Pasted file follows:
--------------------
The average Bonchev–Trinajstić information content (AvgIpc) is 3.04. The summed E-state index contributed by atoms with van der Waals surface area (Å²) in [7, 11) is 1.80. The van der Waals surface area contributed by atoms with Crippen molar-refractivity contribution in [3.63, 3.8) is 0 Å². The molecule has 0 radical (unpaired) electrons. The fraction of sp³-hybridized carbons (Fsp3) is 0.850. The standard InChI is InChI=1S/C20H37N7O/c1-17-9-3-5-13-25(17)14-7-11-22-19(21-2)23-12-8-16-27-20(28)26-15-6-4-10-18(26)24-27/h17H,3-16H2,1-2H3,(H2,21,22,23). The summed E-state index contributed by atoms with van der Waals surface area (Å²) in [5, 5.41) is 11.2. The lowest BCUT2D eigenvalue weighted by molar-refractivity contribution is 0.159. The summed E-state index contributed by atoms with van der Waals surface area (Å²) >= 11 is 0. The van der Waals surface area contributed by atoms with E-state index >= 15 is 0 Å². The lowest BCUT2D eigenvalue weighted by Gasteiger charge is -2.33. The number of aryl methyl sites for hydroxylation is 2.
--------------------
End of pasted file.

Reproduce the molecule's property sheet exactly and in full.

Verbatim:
The average Bonchev–Trinajstić information content (AvgIpc) is 3.04. The summed E-state index contributed by atoms with van der Waals surface area (Å²) in [7, 11) is 1.80. The van der Waals surface area contributed by atoms with Crippen molar-refractivity contribution in [3.63, 3.8) is 0 Å². The molecule has 0 radical (unpaired) electrons. The fraction of sp³-hybridized carbons (Fsp3) is 0.850. The standard InChI is InChI=1S/C20H37N7O/c1-17-9-3-5-13-25(17)14-7-11-22-19(21-2)23-12-8-16-27-20(28)26-15-6-4-10-18(26)24-27/h17H,3-16H2,1-2H3,(H2,21,22,23). The summed E-state index contributed by atoms with van der Waals surface area (Å²) in [5, 5.41) is 11.2. The lowest BCUT2D eigenvalue weighted by molar-refractivity contribution is 0.159. The summed E-state index contributed by atoms with van der Waals surface area (Å²) >= 11 is 0. The van der Waals surface area contributed by atoms with E-state index >= 15 is 0 Å². The lowest BCUT2D eigenvalue weighted by Gasteiger charge is -2.33. The number of aryl methyl sites for hydroxylation is 2.